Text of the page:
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Winnipeg Free Press June 21, 2003

Rail Trip to the Skies

The Skeena through B.C. is a journey not to be missed

Saturday, June 21, 2003.

By Paul Pihichyn, Winnipeg Free Press

ABOARD THE SKEENA -- For something completely different, consider that "other" train that makes its way over the Rockies and travels across British Columbia to the Pacific Ocean.


Not as famous -- or as crowded -- as its world-renowned big brother, the Canadian, Via Rail's Skeena offers a rail experience not to be missed by any passenger train enthusiast.


The Skeena follows a 1,160-kilometre route from Jasper to Prince Rupert on the north Pacific coast. It's a two-day trip, but unlike the Canadian, the Skeena runs only during daylight hours, stopping for the night en route at Prince George.



The splendour and majesty of some of best mountain scenery in B.C. is not lost in the darkness, as it is on much of the Canadian's route to and from Vancouver.



With three classes of service -- Economy, Totem and Totem Deluxe -- the Skeena is both a vital public transportation link through remote northern B.C. and a popular tourist excursion for those who just like riding the rails.


It's noon on a Sunday in mid-May and we are standing on the platform of the Via Rail station in Jasper. The last vestiges of winter are still in the air -- it is bright, but nippy; there had been a few snowflakes earlier in the morning.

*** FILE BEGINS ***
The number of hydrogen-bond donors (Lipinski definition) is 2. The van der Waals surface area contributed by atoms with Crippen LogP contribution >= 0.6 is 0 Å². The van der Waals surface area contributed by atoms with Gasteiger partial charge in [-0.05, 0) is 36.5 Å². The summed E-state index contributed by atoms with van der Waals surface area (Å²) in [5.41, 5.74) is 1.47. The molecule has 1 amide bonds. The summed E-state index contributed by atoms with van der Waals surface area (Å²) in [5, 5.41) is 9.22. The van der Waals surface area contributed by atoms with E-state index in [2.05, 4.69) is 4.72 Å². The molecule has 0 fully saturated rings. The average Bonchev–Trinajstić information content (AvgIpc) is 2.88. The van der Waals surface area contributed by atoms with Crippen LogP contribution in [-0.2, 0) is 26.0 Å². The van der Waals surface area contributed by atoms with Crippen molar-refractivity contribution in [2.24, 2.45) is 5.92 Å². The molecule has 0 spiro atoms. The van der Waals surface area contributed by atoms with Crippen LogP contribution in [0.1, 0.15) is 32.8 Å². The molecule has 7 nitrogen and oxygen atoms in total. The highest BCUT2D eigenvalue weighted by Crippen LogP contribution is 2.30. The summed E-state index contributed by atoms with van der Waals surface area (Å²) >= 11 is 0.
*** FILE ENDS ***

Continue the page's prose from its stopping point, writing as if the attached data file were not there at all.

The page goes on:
Our travelling group of nine left Winnipeg on Friday afternoon on the Canadian heading west across the Prairies on an excursion called Spring on the Skeena, arranged by Winnipeg-based train tour specialist Daryl Adair and his company, Rail Travel Tours.



As night falls, we pass through Portage la Prairie and Rivers, Melville, Saskatoon and Biggar, arriving in Edmonton as dawn breaks: Then begins the long, slow climb into the mountains before reaching Jasper mid-afternoon Saturday.


After an overnight hotel stay in Jasper and an early morning ride to top of Whistlers Mountain on the Jasper Tramway, we are waiting for the Skeena to begins the journey west.


Just as it does every Wednesday, Friday and Sunday, the Skeena pulls out of Jasper at 12:45 p.m. and heads for the Yellowhead Pass, the highest point of the trip to Prince Rupert. Alberta meets British Columbia at the crest of the pass, at an elevation of 1,131 metres.


What will be the mighty Fraser River, little more than a trickling stream at this point, flows beside the track as the Skeena rolls along. Soon Mount Robson, the highest peak in the Canadian Rockies at 3,954 metres, looms ahead as we sit in the domed Park Car. It is a clear afternoon and the mountain is "out" as they say, not shrouded in the cover of cloud that often hides its peak from view. Down in the glass-enclosed Panorama car -- a new addition this season to the Skeena -- Totem Deluxe class passengers are served lunch, airplane style, in their comfortable seats. The crisp, fresh salad, generously laced with shrimp or chicken, is a better treat than one can expect on any airline in the skies today.


As passengers slurp down a chilled B.C. chardonnay, the Skeena passes Tete Jaune Cache, a railway construction town that marks the start of the Rocky Mountain Trench, the dividing line between the Rockies and the Cariboo mountain range. It is here that the Fraser actually becomes a navigable river and where sternwheelers once carried passengers and freight nearly 100 years ago before the Grand Trunk Pacific Railway built this line.


Dunster is just a whistle stop on the line now, but as the tiny community flashes by, passengers spot the original train station, built in 1913, still standing; beside it, an old general store and post office of the same vintage continue to operate.